The wheels of justice may turn slowly, but tech ramifications sometimes turn around on a shorter timetable.
The U.S. Supreme Court’s 2022 overruling of its landmark 1973 Roe v. Wade decision—alongside subsequent state-level prosecutions for abortions—provoked a proprivacy backlash now wending its way through administrations and legislatures. At the same time, though, there may be a catch. Between industry lobbying and legislative mistakes, some of the proposed or recent rules may leave room for data brokers to still profit and for buyers to still continue obtaining people’s locations without explicit consent.
At the moment, unlike in the early 1970s when the previous Supreme Court precedent was set, broad-sweeping digital tool kits are widely available. In states tightening their abortion laws and seeking to prosecute women seeking or obtaining abortions in defiance of those laws, prosecutors have access to mobile-phone location histories—currently available on the open market throughout the United States.
“I think there is increased anxiety that is being spurred in part by the overruling of Roe v. Wade,” says Alex Marthews, national chair of Restore the Fourth, a civil-society organization in Boston. “There is anxiety about residents’ browser and location information being subject to information requests in states that have essentially outlawed abortion,” he says.
During heat waves in Phoenix, while some people fry eggs on sidewalks, Matt Heath, a heating, ventilation, and air-conditioning (HVAC) service manager at AC by J, is on the front line, helping maintain air conditioners in people’s homes. Heath has great job security: Half of Phoenix residents are at risk of an emergency-room visit or worse if their electricity fails during a future heat wave, according to a recent study. Air-conditioning is what keeps people there comfortable—and alive—a growing fraction of the year. The extreme heat already kills hundreds of Phoenix-area residents every year, a number that went up by 25 percent from 2021 to 2022.
Phoenix is a harbinger of life in the many hot parts of the world that are getting richer, where people are demanding ever more air conditioners. This in turn exacerbates the extremes of climate change due to increased demand for fossil-fuel-intensive sources of electricity, as well as leakage of refrigerants, themselves noteworthy greenhouse gases. “Most of the growth of air-conditioning will be in other countries,” says mechanical engineer Vince Romanin, cofounder and CEO of the San Francisco–based Gradient Comfort, “and restricting access is not fair.” Instead, he and others are trying to invent new climate-control technology that doesn’t further increase the dangers facing the planet’s climate.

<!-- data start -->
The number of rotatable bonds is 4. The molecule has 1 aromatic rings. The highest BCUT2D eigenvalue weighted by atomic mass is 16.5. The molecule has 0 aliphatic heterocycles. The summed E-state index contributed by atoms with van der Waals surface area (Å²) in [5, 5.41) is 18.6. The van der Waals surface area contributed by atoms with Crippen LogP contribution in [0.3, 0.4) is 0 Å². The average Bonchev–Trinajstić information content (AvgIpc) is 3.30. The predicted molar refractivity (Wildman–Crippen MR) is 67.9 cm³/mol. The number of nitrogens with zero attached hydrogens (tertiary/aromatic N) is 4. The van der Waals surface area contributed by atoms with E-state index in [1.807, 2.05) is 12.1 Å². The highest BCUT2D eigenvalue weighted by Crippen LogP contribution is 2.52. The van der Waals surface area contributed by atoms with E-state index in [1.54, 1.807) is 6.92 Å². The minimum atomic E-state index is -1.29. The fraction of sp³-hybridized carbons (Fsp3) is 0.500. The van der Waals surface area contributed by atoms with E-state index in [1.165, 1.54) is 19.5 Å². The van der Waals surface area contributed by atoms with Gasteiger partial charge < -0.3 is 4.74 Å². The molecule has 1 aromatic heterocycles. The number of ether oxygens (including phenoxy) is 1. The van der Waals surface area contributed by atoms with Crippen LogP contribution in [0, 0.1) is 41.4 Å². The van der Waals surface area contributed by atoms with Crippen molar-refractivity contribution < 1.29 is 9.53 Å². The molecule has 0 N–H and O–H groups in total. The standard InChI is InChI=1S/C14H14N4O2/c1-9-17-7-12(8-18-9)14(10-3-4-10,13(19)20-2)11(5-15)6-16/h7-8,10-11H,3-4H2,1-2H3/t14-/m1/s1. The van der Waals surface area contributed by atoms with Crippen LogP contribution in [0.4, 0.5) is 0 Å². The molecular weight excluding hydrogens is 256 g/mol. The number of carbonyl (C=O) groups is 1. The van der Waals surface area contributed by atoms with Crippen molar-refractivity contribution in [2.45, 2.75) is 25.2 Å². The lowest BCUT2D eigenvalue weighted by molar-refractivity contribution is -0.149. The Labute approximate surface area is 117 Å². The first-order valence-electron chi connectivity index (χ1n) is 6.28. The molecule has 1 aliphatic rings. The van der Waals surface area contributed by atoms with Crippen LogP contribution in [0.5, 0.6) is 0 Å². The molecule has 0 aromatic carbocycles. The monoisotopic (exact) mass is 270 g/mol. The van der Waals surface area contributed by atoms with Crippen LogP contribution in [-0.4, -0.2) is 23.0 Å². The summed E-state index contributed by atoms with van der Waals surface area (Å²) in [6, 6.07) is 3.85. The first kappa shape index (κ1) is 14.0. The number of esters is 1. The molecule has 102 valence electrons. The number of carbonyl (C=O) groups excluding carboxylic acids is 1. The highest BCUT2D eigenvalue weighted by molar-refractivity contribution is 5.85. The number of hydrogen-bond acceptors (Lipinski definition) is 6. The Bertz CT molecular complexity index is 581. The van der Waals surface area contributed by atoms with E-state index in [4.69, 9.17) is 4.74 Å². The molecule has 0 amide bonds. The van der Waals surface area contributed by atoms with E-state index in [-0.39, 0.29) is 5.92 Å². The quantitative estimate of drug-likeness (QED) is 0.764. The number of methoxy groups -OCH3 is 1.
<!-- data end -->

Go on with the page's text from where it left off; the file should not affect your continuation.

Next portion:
A rocket carrying CubeSats launched into Earth orbit two years ago, on 22 March 2021. Two of those CubeSats represented competing approaches to bringing the Internet of Things (IoT) to space. One, operated by Lacuna Space, uses a protocol called LoRaWAN, a long-range, low-power protocol owned by Semtech. The other, owned by Sateliot, uses the narrowband IoT protocol, following in the footsteps of OQ Technology, which launched a similar IoT satellite demonstration in 2019. And separately, in late 2022, the cellular industry standard-setter 3GPP incorporated satellite-based 5G into standard cellular service with its release 17.
In addition to Lacuna and Sateliot, OQ Technology is also nipping at the heels of satellite telecom incumbents such as Iridium, Orbcomm, and Inmarsat for a share of the growing satellite-IoT subscriber market. OQ Technology has three satellites in low Earth orbit and plans to launch seven more this year, says OQ Technology’s chief innovation officer, Prasanna Nagarajan. OQ has paying customers in the oil and gas, agriculture, and transport logistics industries.
Sateliot, based in Barcelona, has the satellite it launched in 2021 in orbit and plans to launch four more this year, says Sateliot’s business development manager, Paula Caudet. The company is inviting early adopters to sample its service for free this year while it builds more coverage. “Certain use cases are fine with flybys every few hours, such as agricultural sensors,” Caudet says.
OQ Technology claims it will launch enough satellites to offer at least hourly coverage by 2024 and near-real-time coverage later that year. Sateliot is also aiming for better-than-hourly coverage sometime in 2024 and near-real-time coverage in 2025.